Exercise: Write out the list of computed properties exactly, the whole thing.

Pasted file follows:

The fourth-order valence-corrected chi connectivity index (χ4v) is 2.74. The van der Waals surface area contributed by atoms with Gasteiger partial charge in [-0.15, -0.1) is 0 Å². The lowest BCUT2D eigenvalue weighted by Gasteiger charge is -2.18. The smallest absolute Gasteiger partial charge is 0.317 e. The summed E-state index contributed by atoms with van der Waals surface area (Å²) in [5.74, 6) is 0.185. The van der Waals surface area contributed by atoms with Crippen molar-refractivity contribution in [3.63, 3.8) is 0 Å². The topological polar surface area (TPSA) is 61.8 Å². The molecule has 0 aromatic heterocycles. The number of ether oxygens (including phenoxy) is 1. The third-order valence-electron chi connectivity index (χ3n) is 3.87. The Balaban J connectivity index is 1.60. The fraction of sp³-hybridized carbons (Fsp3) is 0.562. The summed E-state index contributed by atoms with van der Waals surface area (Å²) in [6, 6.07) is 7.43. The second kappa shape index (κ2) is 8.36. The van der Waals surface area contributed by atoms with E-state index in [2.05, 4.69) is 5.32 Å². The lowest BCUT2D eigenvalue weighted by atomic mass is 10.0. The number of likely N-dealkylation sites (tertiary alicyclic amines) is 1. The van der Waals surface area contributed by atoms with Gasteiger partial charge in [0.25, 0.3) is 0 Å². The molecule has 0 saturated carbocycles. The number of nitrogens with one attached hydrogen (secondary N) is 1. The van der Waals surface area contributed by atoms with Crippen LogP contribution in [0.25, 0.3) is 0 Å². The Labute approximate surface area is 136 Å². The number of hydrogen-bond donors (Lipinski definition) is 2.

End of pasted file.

The fourth-order valence-corrected chi connectivity index (χ4v) is 2.74. The van der Waals surface area contributed by atoms with Gasteiger partial charge in [-0.15, -0.1) is 0 Å². The lowest BCUT2D eigenvalue weighted by Gasteiger charge is -2.18. The smallest absolute Gasteiger partial charge is 0.317 e. The summed E-state index contributed by atoms with van der Waals surface area (Å²) in [5.74, 6) is 0.185. The van der Waals surface area contributed by atoms with Crippen molar-refractivity contribution in [3.63, 3.8) is 0 Å². The topological polar surface area (TPSA) is 61.8 Å². The molecule has 0 aromatic heterocycles. The number of ether oxygens (including phenoxy) is 1. The third-order valence-electron chi connectivity index (χ3n) is 3.87. The Balaban J connectivity index is 1.60. The fraction of sp³-hybridized carbons (Fsp3) is 0.562. The summed E-state index contributed by atoms with van der Waals surface area (Å²) in [6, 6.07) is 7.43. The second kappa shape index (κ2) is 8.36. The van der Waals surface area contributed by atoms with E-state index in [2.05, 4.69) is 5.32 Å². The lowest BCUT2D eigenvalue weighted by atomic mass is 10.0. The number of likely N-dealkylation sites (tertiary alicyclic amines) is 1. The van der Waals surface area contributed by atoms with Gasteiger partial charge in [0.25, 0.3) is 0 Å². The molecule has 0 saturated carbocycles. The number of nitrogens with one attached hydrogen (secondary N) is 1. The van der Waals surface area contributed by atoms with Crippen LogP contribution in [0.25, 0.3) is 0 Å². The Labute approximate surface area is 136 Å². The number of hydrogen-bond donors (Lipinski definition) is 2.